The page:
Action

This communication piece will help you describe the duties needed to be completed in order to be successful.  In a sales situation, this could be the fact that the customer needs to sign on the dotted line.  In a project situation, this would be the actions each member would be taking on in their prescribed roles. If you are pitching an idea to a group, this will tell them what actions need to be completed in respect to the tasks at hand.

Result

This is the bit of communication that people look forward to.  If you are selling something, they want to know what’ in it for them if they made a purchase.  If you are leading a project, then what is the end goal?  If you are pitching an idea, then it simply makes sense to explain the end goal of the project.

I hope you found this twist on STAR intriguing, and even helpful. Have you used the STAR technique before?  What are some ways you have used it?  Please leave your thoughts in the comments.  You can also contact me at jerrydmann@dmanntraining.com . If you’ve liked what you’ve read, please share it with others.  Now go other there and be a STAR!

 

 

Self Perception Trumps Good Performance

Self Perception Trumps Good Performance

Taking the HEAT in Customer Service

Taking the HEAT in Customer Service

Gerald Jerry George, MBBS MBA

HEAT
Taking the HEAT in Customer Service

It’s my personal belief that no matter who you are in any company, you are a representative in that company.  Being a representative also means providing customer service.  That also means handling customer complaints.

Years ago, I used to train customer service representatives in some soft skills.  There I learned of a technique taught by one of the other trainers.  This was the HEAT technique for handling customer complaints.  This technique has remained with me all these years.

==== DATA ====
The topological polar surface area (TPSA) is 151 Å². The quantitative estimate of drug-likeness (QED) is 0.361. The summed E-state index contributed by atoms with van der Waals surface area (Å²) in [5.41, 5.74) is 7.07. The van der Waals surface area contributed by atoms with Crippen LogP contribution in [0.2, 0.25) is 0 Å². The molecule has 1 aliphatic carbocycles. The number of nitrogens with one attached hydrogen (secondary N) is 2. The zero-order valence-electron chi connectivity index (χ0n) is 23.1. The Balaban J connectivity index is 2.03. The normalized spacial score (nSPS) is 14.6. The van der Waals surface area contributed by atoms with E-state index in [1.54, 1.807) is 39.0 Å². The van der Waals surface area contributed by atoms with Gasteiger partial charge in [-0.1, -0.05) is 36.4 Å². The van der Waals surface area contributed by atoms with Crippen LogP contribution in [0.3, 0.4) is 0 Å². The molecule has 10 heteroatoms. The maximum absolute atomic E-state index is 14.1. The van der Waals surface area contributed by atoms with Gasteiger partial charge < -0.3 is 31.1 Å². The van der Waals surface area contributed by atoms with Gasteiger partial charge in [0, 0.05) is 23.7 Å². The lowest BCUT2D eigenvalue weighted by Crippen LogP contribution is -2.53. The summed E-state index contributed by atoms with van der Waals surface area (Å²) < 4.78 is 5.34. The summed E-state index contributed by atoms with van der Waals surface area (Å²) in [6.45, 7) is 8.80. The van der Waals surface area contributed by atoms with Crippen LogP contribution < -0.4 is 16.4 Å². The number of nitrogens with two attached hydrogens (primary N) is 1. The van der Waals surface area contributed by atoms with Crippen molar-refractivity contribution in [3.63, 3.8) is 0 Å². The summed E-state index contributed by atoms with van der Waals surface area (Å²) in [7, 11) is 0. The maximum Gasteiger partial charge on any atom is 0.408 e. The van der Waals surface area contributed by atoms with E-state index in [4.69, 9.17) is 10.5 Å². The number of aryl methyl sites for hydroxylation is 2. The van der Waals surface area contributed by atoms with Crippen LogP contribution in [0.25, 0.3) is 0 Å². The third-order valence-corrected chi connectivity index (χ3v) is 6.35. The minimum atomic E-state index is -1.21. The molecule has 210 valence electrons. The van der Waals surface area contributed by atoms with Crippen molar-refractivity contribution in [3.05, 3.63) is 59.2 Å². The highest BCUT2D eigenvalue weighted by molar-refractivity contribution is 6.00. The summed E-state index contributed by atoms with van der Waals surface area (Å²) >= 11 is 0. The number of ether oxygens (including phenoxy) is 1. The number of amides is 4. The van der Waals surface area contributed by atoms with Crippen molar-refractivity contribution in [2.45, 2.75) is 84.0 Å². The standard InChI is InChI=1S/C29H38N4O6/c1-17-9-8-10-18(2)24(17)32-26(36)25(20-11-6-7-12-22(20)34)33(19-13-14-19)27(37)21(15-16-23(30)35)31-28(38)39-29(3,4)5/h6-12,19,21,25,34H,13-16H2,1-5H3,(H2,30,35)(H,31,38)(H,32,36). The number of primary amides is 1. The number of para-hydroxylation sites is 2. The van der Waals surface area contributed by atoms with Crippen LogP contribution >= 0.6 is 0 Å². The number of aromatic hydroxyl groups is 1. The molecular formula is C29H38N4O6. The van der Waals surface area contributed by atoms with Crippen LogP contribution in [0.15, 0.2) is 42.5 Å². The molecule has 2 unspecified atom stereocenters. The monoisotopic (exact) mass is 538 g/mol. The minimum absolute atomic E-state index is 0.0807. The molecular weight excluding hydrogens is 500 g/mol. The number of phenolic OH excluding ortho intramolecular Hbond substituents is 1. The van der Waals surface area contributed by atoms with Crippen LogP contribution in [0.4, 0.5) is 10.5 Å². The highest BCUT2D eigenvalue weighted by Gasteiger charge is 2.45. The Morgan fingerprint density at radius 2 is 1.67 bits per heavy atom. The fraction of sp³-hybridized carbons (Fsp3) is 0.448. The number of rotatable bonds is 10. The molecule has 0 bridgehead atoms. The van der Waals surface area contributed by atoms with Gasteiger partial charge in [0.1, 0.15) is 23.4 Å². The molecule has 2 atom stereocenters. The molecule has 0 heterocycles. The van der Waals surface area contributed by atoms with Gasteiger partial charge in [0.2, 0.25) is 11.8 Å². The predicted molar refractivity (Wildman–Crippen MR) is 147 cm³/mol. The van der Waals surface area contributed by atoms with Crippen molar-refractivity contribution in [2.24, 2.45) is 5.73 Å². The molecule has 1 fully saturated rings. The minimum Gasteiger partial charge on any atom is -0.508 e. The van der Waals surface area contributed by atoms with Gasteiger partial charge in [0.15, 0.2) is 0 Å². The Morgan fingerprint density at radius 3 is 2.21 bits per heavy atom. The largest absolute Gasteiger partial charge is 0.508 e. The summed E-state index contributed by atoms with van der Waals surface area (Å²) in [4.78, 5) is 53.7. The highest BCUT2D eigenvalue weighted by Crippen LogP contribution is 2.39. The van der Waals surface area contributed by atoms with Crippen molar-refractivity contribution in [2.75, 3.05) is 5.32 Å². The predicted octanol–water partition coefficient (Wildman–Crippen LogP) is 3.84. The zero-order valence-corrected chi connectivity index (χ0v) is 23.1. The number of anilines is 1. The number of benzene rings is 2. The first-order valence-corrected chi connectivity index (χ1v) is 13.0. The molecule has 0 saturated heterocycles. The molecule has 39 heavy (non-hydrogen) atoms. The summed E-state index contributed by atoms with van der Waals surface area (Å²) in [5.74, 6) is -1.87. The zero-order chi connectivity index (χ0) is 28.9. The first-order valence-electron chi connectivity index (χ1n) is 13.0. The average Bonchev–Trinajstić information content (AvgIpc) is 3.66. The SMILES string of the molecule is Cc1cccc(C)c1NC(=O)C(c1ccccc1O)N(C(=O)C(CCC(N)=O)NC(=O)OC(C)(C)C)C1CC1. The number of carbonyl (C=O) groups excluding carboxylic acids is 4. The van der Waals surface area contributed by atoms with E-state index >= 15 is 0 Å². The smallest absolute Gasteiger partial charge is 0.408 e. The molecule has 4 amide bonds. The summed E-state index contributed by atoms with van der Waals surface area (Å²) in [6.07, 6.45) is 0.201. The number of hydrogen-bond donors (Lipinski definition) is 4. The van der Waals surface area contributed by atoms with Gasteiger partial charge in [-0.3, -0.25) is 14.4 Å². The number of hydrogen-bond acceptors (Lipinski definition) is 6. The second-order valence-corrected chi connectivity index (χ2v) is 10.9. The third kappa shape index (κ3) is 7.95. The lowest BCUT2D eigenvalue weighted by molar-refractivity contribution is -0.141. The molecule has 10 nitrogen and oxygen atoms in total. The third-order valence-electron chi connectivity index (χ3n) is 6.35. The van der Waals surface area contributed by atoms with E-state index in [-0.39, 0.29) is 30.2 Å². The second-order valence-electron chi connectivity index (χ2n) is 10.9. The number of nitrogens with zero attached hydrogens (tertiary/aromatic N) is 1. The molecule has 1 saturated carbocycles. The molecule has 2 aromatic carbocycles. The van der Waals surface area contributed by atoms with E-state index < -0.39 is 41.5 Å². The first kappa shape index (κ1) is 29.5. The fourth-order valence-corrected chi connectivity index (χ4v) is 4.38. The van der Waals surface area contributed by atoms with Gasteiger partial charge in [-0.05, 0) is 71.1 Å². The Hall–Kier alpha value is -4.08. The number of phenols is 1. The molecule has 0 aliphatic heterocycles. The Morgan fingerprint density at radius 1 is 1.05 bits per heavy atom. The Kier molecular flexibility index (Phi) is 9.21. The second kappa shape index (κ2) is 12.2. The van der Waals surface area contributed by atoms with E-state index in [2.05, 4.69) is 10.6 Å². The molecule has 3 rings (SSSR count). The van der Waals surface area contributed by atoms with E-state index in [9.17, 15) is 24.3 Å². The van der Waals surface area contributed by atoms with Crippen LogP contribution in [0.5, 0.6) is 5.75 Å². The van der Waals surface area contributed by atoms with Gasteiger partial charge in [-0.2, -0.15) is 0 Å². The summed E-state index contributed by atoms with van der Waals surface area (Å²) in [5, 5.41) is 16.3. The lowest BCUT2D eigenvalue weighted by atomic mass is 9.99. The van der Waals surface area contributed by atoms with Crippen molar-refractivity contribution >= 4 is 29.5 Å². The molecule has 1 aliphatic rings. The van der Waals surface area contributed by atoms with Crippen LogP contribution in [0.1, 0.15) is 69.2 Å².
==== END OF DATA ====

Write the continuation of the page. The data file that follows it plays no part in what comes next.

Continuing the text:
HEAT is an acronym that helps us understand the customer’s needs and handle the complaint.  It lists, in order, what to do.  Let’s dive into HEAT.

 

H- Hear Out the Customer

This simply means that you give an ear to the customer’s issue.  Sometimes just doing this will diffuse the situation.  Hearing the customer out, makes a tremendous difference.

E- Empathize

By doing this, you are letting the customer know that you care.  You are trying to make an attempt to understand the situation.  This often goes a long way with customers

A- Accept Responsibility

Accepting responsibility means not passing the buck.  It means not saying that it’s not your job and pushing the complaint aside.  It means you are willing to apologize on behalf of the company you work for and you will do whatever is in your power to improve the situation.

T- Take Action

Take action.  I don’t really have to elaborate on this.  Do something to change the situation within your power.  Connect the customer with the right person.  Send out an email.  Let the customer know that you have done everything you could have done to make the situation better.  I personally think this helps lead to a sense of calm.

Use HEAT to bring a sense of calm in the situation
Use HEAT to bring a sense of calm in the situation

Learning these steps helped me better understand what the customer needed and wanted in many situations.  These steps helped me also realize there are simply the things I would like also as a customer if I had a complaint.  These steps helped me also become a better customer.